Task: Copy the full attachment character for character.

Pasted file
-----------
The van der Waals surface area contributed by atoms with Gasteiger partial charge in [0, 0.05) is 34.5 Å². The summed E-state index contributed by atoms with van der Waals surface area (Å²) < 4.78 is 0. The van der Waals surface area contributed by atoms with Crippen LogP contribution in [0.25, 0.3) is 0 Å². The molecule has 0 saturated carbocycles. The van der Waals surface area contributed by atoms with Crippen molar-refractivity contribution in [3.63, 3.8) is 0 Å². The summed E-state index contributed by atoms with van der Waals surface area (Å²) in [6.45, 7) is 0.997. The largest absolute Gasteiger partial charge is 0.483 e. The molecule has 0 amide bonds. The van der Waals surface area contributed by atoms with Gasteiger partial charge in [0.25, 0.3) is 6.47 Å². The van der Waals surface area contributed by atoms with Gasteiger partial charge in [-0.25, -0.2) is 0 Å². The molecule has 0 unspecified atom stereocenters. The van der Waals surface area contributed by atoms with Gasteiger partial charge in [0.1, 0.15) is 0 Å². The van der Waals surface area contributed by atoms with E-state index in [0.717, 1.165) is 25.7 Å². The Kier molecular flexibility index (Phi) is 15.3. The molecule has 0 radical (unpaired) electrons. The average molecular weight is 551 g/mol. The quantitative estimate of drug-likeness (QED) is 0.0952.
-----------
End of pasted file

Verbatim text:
The van der Waals surface area contributed by atoms with Gasteiger partial charge in [0, 0.05) is 34.5 Å². The summed E-state index contributed by atoms with van der Waals surface area (Å²) < 4.78 is 0. The van der Waals surface area contributed by atoms with Crippen LogP contribution in [0.25, 0.3) is 0 Å². The molecule has 0 saturated carbocycles. The van der Waals surface area contributed by atoms with Crippen molar-refractivity contribution in [3.63, 3.8) is 0 Å². The summed E-state index contributed by atoms with van der Waals surface area (Å²) in [6.45, 7) is 0.997. The largest absolute Gasteiger partial charge is 0.483 e. The molecule has 0 amide bonds. The van der Waals surface area contributed by atoms with Gasteiger partial charge in [0.25, 0.3) is 6.47 Å². The van der Waals surface area contributed by atoms with Gasteiger partial charge in [-0.25, -0.2) is 0 Å². The molecule has 0 unspecified atom stereocenters. The van der Waals surface area contributed by atoms with Gasteiger partial charge in [0.1, 0.15) is 0 Å². The van der Waals surface area contributed by atoms with E-state index in [0.717, 1.165) is 25.7 Å². The Kier molecular flexibility index (Phi) is 15.3. The molecule has 0 radical (unpaired) electrons. The average molecular weight is 551 g/mol. The quantitative estimate of drug-likeness (QED) is 0.0952.